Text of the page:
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Friesian horse – a symbol of the horse's courage and strength

Published: 2023-02-15 08:11:45 Categories: Guides Rss feed


It's hard not to look at a Friesian horse. Successfully bred in Europe; back in the days used as war horses. These days they are commonly used in revue shows, carriage driving, or hippotherapy. Many call them a "black pearl" among other breeds from around the world.

Friesians – war horses

Friesians originate from a historical area - Fresia – that is currently located on the borders of Germany, Netherlands, and Denmark.

The breed's history dates back to Roman times. In medieval times there were already black strong horses, which were used to pull carriages and served as riding horses for the army.

When peasants started to own these horses, the Flemish horse was created – known for its strength and resilience. These days, they are bred as Belgian horses in the USA.

To achieve a more distinguished baroque-looking horse for carriage pulling and riding, a mix of Iberian horse blood was added to the gene pool. In the 18th and 19th centuries changes in trends and needs abolished that breeding goal. What's interesting, the Flemish peasants continued to breed this type of horse (Harddraver). At the same time, Friesian gained a new job – as a participant in trotting race competitions.

In 1878 an official stud book was created – Friesche Paarden Stamboek – that was supposed to compile breed descriptions and help with further breed development. All horses entered into this stud book originate from the same stallion (Nemo 51, born in 1885).

Friesian breeding

These days, Friesian breeding is mostly conducted in the native Fresia – in Germany, Denmark, and the Netherlands, but also many other, sometimes not European, countries. What's interesting, currently Friesian horses constitute about 7% of all horses in the Netherlands.

Friesian horses can be found on every continent, in almost 70 countries, with over 70 thousand registered horses. There are many rules and regulations regarding horse registration, stallion selection, and youngster control. There are also rules about naming a foal – in 2022 Friesian foals should have names starting with the letters T, U, or V.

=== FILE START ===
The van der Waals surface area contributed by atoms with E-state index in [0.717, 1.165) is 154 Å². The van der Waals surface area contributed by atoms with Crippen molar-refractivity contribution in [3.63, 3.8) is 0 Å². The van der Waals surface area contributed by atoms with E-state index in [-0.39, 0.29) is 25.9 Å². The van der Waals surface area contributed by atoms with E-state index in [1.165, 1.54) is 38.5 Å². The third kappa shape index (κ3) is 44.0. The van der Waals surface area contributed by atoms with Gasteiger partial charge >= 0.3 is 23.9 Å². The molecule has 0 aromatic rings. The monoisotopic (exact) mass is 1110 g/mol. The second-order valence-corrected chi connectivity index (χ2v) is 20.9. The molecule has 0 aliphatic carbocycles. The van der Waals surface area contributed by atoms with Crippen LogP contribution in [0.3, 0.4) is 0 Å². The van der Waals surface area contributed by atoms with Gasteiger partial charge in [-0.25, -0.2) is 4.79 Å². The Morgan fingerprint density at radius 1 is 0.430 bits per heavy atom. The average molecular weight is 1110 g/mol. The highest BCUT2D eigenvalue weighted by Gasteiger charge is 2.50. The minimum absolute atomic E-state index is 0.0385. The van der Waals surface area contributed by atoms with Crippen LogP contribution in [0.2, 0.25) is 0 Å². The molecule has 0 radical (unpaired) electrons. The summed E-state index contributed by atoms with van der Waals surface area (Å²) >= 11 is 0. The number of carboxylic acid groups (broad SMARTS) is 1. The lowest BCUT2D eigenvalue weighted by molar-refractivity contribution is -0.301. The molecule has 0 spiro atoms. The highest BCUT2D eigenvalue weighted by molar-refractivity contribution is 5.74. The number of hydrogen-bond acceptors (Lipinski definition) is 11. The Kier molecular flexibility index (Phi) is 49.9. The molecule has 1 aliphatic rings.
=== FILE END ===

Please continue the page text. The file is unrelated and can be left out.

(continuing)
Friesian coat

Currently, to have a registered in the stud book Friesian horse, it needs to be black. What's more, the only allowed marking is a small star on the head.

Some horses have a chestnut coat, however, it's not a desirable trait in breeding. These horses have a "chestnut gene" or a "red gene" and are not regarded as full-blood Friesians (stallions like that are not entered into the studbook).

White Friesian and albino Friesian

Does a white or albino Friesian exist? Unfortunately, no. There are no other coat colors except chestnut and the officially acceptable black coat. If you dream about a white Friesian horse, then seeing it in video games and pictures will have to suffice ????

Other breeds might include a white horse with a similar physique. Check out other breeds.

Does a grey Friesian exist?

If a Friesian is mixed with a different grey horse, then one can get a "grey Friesian". However, it won't be a full-blood Friesian.

Friesian – physique, characteristics, and breed description